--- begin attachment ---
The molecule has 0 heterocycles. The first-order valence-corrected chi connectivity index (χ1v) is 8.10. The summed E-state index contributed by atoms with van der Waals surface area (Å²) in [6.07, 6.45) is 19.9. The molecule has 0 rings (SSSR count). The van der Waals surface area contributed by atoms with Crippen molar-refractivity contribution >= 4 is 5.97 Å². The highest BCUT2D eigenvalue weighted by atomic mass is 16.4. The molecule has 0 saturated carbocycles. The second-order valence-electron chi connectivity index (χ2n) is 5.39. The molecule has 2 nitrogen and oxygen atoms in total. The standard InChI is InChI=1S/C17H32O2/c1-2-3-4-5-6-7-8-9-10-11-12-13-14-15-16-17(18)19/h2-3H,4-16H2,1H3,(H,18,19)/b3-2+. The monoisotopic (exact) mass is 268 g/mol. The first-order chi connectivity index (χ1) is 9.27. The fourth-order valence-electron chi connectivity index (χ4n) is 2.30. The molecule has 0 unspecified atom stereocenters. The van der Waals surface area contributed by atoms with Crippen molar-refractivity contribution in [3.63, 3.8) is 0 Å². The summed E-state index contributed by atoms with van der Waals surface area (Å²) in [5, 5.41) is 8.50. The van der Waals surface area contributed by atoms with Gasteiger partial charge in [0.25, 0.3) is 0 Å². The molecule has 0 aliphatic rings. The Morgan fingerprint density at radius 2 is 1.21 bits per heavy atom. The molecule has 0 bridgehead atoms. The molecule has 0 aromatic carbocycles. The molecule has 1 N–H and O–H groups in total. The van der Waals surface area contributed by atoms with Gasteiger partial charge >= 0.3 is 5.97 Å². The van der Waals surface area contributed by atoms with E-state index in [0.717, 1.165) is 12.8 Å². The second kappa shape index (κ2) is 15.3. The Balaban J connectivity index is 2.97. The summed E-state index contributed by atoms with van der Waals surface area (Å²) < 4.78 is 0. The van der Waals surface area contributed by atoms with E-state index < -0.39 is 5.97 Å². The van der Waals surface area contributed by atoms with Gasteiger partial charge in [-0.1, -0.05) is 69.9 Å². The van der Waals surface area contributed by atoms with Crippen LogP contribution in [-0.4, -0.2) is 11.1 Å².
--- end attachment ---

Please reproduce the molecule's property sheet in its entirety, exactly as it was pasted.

The molecule has 0 heterocycles. The first-order valence-corrected chi connectivity index (χ1v) is 8.10. The summed E-state index contributed by atoms with van der Waals surface area (Å²) in [6.07, 6.45) is 19.9. The molecule has 0 rings (SSSR count). The van der Waals surface area contributed by atoms with Crippen molar-refractivity contribution >= 4 is 5.97 Å². The highest BCUT2D eigenvalue weighted by atomic mass is 16.4. The molecule has 0 saturated carbocycles. The second-order valence-electron chi connectivity index (χ2n) is 5.39. The molecule has 2 nitrogen and oxygen atoms in total. The standard InChI is InChI=1S/C17H32O2/c1-2-3-4-5-6-7-8-9-10-11-12-13-14-15-16-17(18)19/h2-3H,4-16H2,1H3,(H,18,19)/b3-2+. The monoisotopic (exact) mass is 268 g/mol. The first-order chi connectivity index (χ1) is 9.27. The fourth-order valence-electron chi connectivity index (χ4n) is 2.30. The molecule has 0 unspecified atom stereocenters. The van der Waals surface area contributed by atoms with Crippen molar-refractivity contribution in [3.63, 3.8) is 0 Å². The summed E-state index contributed by atoms with van der Waals surface area (Å²) in [5, 5.41) is 8.50. The van der Waals surface area contributed by atoms with Gasteiger partial charge in [0.25, 0.3) is 0 Å². The molecule has 0 aliphatic rings. The Morgan fingerprint density at radius 2 is 1.21 bits per heavy atom. The molecule has 0 bridgehead atoms. The molecule has 0 aromatic carbocycles. The molecule has 1 N–H and O–H groups in total. The van der Waals surface area contributed by atoms with Gasteiger partial charge >= 0.3 is 5.97 Å². The van der Waals surface area contributed by atoms with E-state index in [0.717, 1.165) is 12.8 Å². The second kappa shape index (κ2) is 15.3. The Balaban J connectivity index is 2.97. The summed E-state index contributed by atoms with van der Waals surface area (Å²) < 4.78 is 0. The van der Waals surface area contributed by atoms with E-state index < -0.39 is 5.97 Å². The van der Waals surface area contributed by atoms with Gasteiger partial charge in [-0.1, -0.05) is 69.9 Å². The van der Waals surface area contributed by atoms with Crippen LogP contribution in [-0.4, -0.2) is 11.1 Å².